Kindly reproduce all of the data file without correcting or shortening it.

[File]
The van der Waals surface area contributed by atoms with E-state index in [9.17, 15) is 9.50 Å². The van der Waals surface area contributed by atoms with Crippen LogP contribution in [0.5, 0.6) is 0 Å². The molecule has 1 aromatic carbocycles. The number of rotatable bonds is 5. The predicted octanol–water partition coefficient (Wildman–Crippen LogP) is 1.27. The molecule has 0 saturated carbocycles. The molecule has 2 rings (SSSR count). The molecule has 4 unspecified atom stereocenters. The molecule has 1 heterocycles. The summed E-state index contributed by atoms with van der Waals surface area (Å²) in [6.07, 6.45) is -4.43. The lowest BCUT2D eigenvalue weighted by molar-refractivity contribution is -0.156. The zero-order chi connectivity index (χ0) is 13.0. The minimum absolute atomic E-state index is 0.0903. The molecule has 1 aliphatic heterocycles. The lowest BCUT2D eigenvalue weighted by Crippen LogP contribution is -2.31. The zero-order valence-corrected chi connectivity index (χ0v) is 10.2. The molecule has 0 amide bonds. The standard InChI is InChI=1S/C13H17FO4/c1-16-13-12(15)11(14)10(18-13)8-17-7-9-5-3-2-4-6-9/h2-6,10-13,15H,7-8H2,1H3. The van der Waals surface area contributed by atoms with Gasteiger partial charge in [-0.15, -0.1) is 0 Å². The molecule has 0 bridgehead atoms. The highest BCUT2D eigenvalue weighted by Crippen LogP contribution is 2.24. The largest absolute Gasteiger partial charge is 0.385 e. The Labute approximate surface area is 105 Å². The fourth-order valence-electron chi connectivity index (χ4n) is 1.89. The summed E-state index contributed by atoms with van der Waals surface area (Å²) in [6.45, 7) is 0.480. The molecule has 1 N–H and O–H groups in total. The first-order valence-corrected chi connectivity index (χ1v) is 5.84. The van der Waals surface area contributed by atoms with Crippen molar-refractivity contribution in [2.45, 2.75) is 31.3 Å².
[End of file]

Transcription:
The van der Waals surface area contributed by atoms with E-state index in [9.17, 15) is 9.50 Å². The van der Waals surface area contributed by atoms with Crippen LogP contribution in [0.5, 0.6) is 0 Å². The molecule has 1 aromatic carbocycles. The number of rotatable bonds is 5. The predicted octanol–water partition coefficient (Wildman–Crippen LogP) is 1.27. The molecule has 0 saturated carbocycles. The molecule has 2 rings (SSSR count). The molecule has 4 unspecified atom stereocenters. The molecule has 1 heterocycles. The summed E-state index contributed by atoms with van der Waals surface area (Å²) in [6.07, 6.45) is -4.43. The lowest BCUT2D eigenvalue weighted by molar-refractivity contribution is -0.156. The zero-order chi connectivity index (χ0) is 13.0. The minimum absolute atomic E-state index is 0.0903. The molecule has 1 aliphatic heterocycles. The lowest BCUT2D eigenvalue weighted by Crippen LogP contribution is -2.31. The zero-order valence-corrected chi connectivity index (χ0v) is 10.2. The molecule has 0 amide bonds. The standard InChI is InChI=1S/C13H17FO4/c1-16-13-12(15)11(14)10(18-13)8-17-7-9-5-3-2-4-6-9/h2-6,10-13,15H,7-8H2,1H3. The van der Waals surface area contributed by atoms with Gasteiger partial charge in [-0.15, -0.1) is 0 Å². The molecule has 0 bridgehead atoms. The highest BCUT2D eigenvalue weighted by Crippen LogP contribution is 2.24. The largest absolute Gasteiger partial charge is 0.385 e. The Labute approximate surface area is 105 Å². The fourth-order valence-electron chi connectivity index (χ4n) is 1.89. The summed E-state index contributed by atoms with van der Waals surface area (Å²) in [6.45, 7) is 0.480. The molecule has 1 N–H and O–H groups in total. The first-order valence-corrected chi connectivity index (χ1v) is 5.84. The van der Waals surface area contributed by atoms with Crippen molar-refractivity contribution in [2.45, 2.75) is 31.3 Å².